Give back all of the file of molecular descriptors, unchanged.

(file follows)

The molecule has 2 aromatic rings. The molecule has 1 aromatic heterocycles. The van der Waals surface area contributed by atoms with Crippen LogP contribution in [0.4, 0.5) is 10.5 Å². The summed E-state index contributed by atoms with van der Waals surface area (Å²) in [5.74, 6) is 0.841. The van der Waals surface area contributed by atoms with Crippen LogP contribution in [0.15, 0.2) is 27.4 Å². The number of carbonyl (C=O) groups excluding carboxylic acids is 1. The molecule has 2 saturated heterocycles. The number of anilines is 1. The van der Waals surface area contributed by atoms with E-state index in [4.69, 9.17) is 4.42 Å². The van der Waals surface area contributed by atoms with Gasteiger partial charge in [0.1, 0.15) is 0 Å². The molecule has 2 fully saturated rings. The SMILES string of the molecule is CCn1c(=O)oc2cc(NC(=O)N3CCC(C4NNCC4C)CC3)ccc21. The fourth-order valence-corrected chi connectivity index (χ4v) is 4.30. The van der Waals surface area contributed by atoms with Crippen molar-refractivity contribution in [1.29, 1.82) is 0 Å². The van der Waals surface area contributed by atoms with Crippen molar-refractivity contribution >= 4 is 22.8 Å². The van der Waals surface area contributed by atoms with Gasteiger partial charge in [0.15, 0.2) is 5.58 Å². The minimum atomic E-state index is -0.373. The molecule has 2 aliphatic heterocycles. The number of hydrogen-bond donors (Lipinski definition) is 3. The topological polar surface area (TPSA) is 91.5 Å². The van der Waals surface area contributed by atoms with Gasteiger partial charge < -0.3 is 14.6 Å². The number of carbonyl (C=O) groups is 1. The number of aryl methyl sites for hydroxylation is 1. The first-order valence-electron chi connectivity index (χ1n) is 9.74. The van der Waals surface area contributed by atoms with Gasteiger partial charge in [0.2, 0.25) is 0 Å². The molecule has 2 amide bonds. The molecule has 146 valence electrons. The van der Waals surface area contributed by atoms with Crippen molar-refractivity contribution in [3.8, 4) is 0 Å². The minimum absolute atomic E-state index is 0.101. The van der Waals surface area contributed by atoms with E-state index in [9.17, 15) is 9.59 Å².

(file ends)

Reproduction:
The molecule has 2 aromatic rings. The molecule has 1 aromatic heterocycles. The van der Waals surface area contributed by atoms with Crippen LogP contribution in [0.4, 0.5) is 10.5 Å². The summed E-state index contributed by atoms with van der Waals surface area (Å²) in [5.74, 6) is 0.841. The van der Waals surface area contributed by atoms with Crippen LogP contribution in [0.15, 0.2) is 27.4 Å². The number of carbonyl (C=O) groups excluding carboxylic acids is 1. The molecule has 2 saturated heterocycles. The number of anilines is 1. The van der Waals surface area contributed by atoms with E-state index in [4.69, 9.17) is 4.42 Å². The van der Waals surface area contributed by atoms with Gasteiger partial charge in [0.1, 0.15) is 0 Å². The molecule has 2 fully saturated rings. The SMILES string of the molecule is CCn1c(=O)oc2cc(NC(=O)N3CCC(C4NNCC4C)CC3)ccc21. The fourth-order valence-corrected chi connectivity index (χ4v) is 4.30. The van der Waals surface area contributed by atoms with Crippen molar-refractivity contribution in [1.29, 1.82) is 0 Å². The van der Waals surface area contributed by atoms with Crippen molar-refractivity contribution >= 4 is 22.8 Å². The van der Waals surface area contributed by atoms with Gasteiger partial charge in [0.15, 0.2) is 5.58 Å². The minimum atomic E-state index is -0.373. The molecule has 2 aliphatic heterocycles. The number of hydrogen-bond donors (Lipinski definition) is 3. The topological polar surface area (TPSA) is 91.5 Å². The van der Waals surface area contributed by atoms with Gasteiger partial charge < -0.3 is 14.6 Å². The number of carbonyl (C=O) groups is 1. The number of aryl methyl sites for hydroxylation is 1. The first-order valence-electron chi connectivity index (χ1n) is 9.74. The van der Waals surface area contributed by atoms with Gasteiger partial charge in [0.2, 0.25) is 0 Å². The molecule has 2 amide bonds. The molecule has 146 valence electrons. The van der Waals surface area contributed by atoms with Crippen molar-refractivity contribution in [3.8, 4) is 0 Å². The minimum absolute atomic E-state index is 0.101. The van der Waals surface area contributed by atoms with E-state index in [9.17, 15) is 9.59 Å².